Originally Posted by Bonanza35
I would think the V10 in a F550 would get maybe 6mpg. I think at that rate I would try the 6.7L. But if the 7.3L was available I would go that route.
MPG is not a factor when purchasing our trucks for fleet use. We average about 6 mpg across the board for any truck that has an aerial device which the majority of our fleet. In our branch, we have 12 little bucket trucks (29' to bottom of bucket) and they all are on F-450 chassis. I think 7 or 8 have the 7.3 and the rest are V10. Fuel cost per week is about the same for either type. Our F-550 trucks have the 6.0 liter diesel and a 42' articulating insulated bucket.....they use the same amount of fuel as the other two. The majority of the time those trucks are parked with a man working in the air. The engine has to be running for the bucket to operate.
Originally Posted by KJNDIVER
shakenbake, if the 7.3 was that much more reliable, why not drop some crate motors in w/ new trans, maybe change some suspension parts, brakes, seats, interior, etc, and get back going? One would think that could done cheaper than what a new truck would be. But im just guessing...... and i guess the TIME needed to do all of that is money lost if its your business, when you can go down to lot, pick it up and drive and start making money again......
A crate motor does us no good....none of our 7.3 liter trucks need replacement engines except for Lindey (1998 International 4700 26,000 lbs GVW). That engine actually runs fine but leaks so much it doesn't pass DOT inspection. The shop pulled the engine and found the block cracked at the oil pan mounting holes. Apparently someone removed the pan sometime in the past and they used an impact gun to re-install the bolts. IH says the sealant got in the threaded bolt holes and hydraulic pressure busted out the bosses. So, we have a new engine on it's way for that truck.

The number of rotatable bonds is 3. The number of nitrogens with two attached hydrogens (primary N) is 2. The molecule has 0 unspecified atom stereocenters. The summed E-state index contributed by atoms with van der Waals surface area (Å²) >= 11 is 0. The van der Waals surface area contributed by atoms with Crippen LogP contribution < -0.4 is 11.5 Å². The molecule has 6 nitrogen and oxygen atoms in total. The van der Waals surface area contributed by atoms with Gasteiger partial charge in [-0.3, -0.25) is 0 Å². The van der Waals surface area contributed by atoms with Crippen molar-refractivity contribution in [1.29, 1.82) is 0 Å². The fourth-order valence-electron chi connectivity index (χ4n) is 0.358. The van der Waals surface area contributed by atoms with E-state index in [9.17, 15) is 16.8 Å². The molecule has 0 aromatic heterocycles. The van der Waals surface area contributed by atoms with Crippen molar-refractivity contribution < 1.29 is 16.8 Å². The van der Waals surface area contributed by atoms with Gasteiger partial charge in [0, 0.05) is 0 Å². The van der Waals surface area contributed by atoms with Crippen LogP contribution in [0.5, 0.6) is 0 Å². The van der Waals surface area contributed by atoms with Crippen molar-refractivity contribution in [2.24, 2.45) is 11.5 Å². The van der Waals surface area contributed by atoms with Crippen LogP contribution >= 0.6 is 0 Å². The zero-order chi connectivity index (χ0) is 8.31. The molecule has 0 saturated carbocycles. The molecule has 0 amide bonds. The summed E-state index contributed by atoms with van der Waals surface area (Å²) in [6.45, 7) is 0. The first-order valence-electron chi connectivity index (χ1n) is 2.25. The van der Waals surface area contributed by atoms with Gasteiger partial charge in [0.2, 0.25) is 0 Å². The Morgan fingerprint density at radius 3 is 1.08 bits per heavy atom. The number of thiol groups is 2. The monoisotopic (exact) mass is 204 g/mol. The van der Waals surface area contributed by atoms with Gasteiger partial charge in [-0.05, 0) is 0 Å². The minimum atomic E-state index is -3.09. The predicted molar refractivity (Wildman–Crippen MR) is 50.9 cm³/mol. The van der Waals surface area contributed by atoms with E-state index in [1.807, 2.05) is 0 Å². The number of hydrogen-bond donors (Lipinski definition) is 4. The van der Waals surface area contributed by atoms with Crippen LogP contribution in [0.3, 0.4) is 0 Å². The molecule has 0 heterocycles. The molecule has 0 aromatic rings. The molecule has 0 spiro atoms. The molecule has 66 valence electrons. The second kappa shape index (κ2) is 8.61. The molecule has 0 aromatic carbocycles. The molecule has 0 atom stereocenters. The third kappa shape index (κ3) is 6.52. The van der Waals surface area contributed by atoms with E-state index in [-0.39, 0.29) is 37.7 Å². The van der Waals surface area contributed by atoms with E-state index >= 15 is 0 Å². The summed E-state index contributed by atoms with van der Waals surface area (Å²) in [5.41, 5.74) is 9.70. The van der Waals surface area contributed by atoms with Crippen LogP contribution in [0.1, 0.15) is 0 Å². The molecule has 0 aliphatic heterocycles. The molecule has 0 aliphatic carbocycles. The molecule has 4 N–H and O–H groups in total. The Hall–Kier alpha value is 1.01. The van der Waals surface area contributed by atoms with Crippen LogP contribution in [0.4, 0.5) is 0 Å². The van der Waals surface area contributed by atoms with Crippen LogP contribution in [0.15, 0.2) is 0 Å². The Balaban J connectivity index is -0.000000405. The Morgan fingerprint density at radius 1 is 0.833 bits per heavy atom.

We purchased 18 Power Stroke Fords with the 7.3 liter engine. All 18 are still running. Those trucks go out every day. It's pretty rare to see those trucks having problems. They aren't perfect, but compared to our other vehicles, the 7.3 Power Strokes are very solid
If you are suggesting that we replace the 6.0 liter engines with a 7.3 then that is not possible. The truck would never pass emissions or DOT inspection and we would have to place it out of service. The emissions testing regulations in our area require that all original systems remain on the truck as it left the factory. So, if it left the factory with a 6.0 liter engine, then it must always have a 6.0 liter engine complete with the EGR, Cat etc. It has a 6.4 liter....then it must always have a 6.4 liter along with the DPF etc.
From a strictly financial perspective....if the 7.3 was available today, then almost every fleet manager in the country would purchase them for their fleet because the cost to operate is much lower than anything else out there. Some of our 7.3 Power Stroke trucks are 15 years old now and we aren't even considering replacing those trucks. Rule of thumb for our fleet is that we replace the chassis after 10 years and the body after 20 years. We are making plans to purchase some more F-450s with the V10 engine and move the bucket bodies over but we have decided to hang on to the 7.3 liter trucks until the bucket is 20 years old and then we'll sell them as a complete unit. It looks like the 7.3 liter Power Strokes are going to last the full 20 years which is twice as long as we planned for when they were first purchased. No other truck/engine combo in our fleet has accomplished that feat. We first started purchasing a fleet in 1963.